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Robert E. Lee statue removed from US Capitol

Virginia’s statue of Confederate Gen. Robert E. Lee was removed from the US Capitol overnight Sunday, Gov. Ralph Northam’s office announced.

Lee’s statue had been one of 13 statues in the Crypt of the Capitol, representing the 13 original colonies. It had been there since 1909, “44 years after the Confederacy rebelled against the United States and was defeated,” a statement from Northam’s office said.

By law, all states are allowed to donate two statues to the US Capitol for display around the building as part of the National Statuary Hall Collection, and they’re able to replace existing statues through a process that involves the state’s legislature and governor. Donated statues should be “of deceased persons who have been citizens thereof, and illustrious for their historic renown or for distinguished civic or military services,” according to the legislation.

“We should all be proud of this important step forward for our Commonwealth and our country,” Northam, a Democrat, said in the statement. “The Confederacy is a symbol of Virginia’s racist and divisive history, and it is past time we tell our story with images of perseverance, diversity, and inclusion.”

The governor said the now-removed statue will be replaced with a statue of the late Barbara Rose Johns, an African American woman who played a key role in the Civil Rights Movement.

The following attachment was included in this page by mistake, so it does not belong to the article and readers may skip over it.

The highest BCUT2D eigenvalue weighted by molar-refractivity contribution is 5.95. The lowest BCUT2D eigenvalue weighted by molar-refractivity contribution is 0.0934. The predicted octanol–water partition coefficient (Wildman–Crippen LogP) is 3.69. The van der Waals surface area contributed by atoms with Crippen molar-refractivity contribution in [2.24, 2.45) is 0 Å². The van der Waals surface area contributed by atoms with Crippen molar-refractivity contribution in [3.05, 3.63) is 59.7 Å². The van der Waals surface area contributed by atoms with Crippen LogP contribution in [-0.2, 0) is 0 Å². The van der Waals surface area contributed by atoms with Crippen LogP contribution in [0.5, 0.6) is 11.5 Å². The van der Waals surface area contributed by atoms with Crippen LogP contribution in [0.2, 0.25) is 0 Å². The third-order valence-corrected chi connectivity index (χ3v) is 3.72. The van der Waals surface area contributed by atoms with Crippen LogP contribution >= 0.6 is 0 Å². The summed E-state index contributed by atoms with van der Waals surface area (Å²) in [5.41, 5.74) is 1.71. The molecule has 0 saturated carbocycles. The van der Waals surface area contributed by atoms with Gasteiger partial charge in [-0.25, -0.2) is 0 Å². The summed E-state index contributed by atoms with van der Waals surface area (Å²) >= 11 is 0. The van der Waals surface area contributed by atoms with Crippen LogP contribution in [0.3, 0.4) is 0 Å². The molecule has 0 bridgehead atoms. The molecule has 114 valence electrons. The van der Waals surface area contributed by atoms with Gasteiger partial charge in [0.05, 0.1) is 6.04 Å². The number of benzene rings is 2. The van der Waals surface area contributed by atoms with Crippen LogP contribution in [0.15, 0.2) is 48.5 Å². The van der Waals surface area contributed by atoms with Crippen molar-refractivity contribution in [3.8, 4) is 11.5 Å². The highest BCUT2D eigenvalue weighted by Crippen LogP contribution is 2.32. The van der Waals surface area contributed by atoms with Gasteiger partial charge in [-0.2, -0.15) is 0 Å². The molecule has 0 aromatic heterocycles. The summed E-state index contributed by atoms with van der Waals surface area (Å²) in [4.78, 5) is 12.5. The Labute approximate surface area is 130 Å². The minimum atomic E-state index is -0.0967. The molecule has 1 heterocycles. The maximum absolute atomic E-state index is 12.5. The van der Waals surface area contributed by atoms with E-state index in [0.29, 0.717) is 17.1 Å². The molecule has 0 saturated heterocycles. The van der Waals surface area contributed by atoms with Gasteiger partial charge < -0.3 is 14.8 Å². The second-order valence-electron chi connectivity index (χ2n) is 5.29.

At the age of 16, Johns led a walkout at her high school “protesting the overcrowded and inferior conditions of the all-Black school compared to those of White students” at a nearby high school, the release said. “Historians consider Johns’ protest a pivotal moment that launched the desegregation movement in America.”

The statue of Lee provided by Virginia was one of several statues around the Capitol depicting Confederate soldiers and officials. Its removal comes a little more than six months after House Speaker Nancy Pelosi called for the removal of those statues amid widespread protests against racism and police brutality.

At the time, Confederate symbols began coming down across the country and in Virginia, including a Lee statue and several busts honoring Confederate figures in its statehouse.

Northam has also been pushing to remove a statue of Lee from Richmond’s Monument Avenue. A judge ruled in October that the governor is within his power to remove the statue though he cannot immediately do so.

Rep. Jennifer Wexton, a Virginia Democrat, tweeted about the removal of the Lee statue from the Capitol Monday morning, calling it a “historic & overdue moment.”

“We deserve to be represented by a figure who truly embodies Virginia’s values,” she said.

Article Topic Follows: National Politics

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